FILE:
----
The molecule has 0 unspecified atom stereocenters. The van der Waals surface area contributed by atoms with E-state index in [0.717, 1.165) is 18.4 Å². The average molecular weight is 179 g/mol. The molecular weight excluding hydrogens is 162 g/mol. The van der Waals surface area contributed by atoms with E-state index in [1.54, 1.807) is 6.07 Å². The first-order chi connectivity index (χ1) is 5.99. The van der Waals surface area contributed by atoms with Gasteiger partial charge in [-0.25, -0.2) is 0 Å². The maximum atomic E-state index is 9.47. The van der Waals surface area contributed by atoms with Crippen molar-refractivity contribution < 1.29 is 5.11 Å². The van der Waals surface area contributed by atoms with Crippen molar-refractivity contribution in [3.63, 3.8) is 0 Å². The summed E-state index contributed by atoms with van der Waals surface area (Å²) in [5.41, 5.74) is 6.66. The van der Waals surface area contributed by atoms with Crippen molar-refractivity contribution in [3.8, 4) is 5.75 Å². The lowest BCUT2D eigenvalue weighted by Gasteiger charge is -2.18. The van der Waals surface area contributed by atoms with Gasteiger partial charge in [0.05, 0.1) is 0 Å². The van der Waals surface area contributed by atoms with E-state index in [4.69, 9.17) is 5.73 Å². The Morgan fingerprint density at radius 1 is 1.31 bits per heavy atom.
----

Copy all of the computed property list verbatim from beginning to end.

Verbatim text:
The molecule has 0 unspecified atom stereocenters. The van der Waals surface area contributed by atoms with E-state index in [0.717, 1.165) is 18.4 Å². The average molecular weight is 179 g/mol. The molecular weight excluding hydrogens is 162 g/mol. The van der Waals surface area contributed by atoms with E-state index in [1.54, 1.807) is 6.07 Å². The first-order chi connectivity index (χ1) is 5.99. The van der Waals surface area contributed by atoms with Gasteiger partial charge in [-0.25, -0.2) is 0 Å². The maximum atomic E-state index is 9.47. The van der Waals surface area contributed by atoms with Crippen molar-refractivity contribution < 1.29 is 5.11 Å². The van der Waals surface area contributed by atoms with Crippen molar-refractivity contribution in [3.63, 3.8) is 0 Å². The summed E-state index contributed by atoms with van der Waals surface area (Å²) in [5.41, 5.74) is 6.66. The van der Waals surface area contributed by atoms with Crippen molar-refractivity contribution in [3.8, 4) is 5.75 Å². The lowest BCUT2D eigenvalue weighted by Gasteiger charge is -2.18. The van der Waals surface area contributed by atoms with Gasteiger partial charge in [0.05, 0.1) is 0 Å². The van der Waals surface area contributed by atoms with E-state index in [4.69, 9.17) is 5.73 Å². The Morgan fingerprint density at radius 1 is 1.31 bits per heavy atom.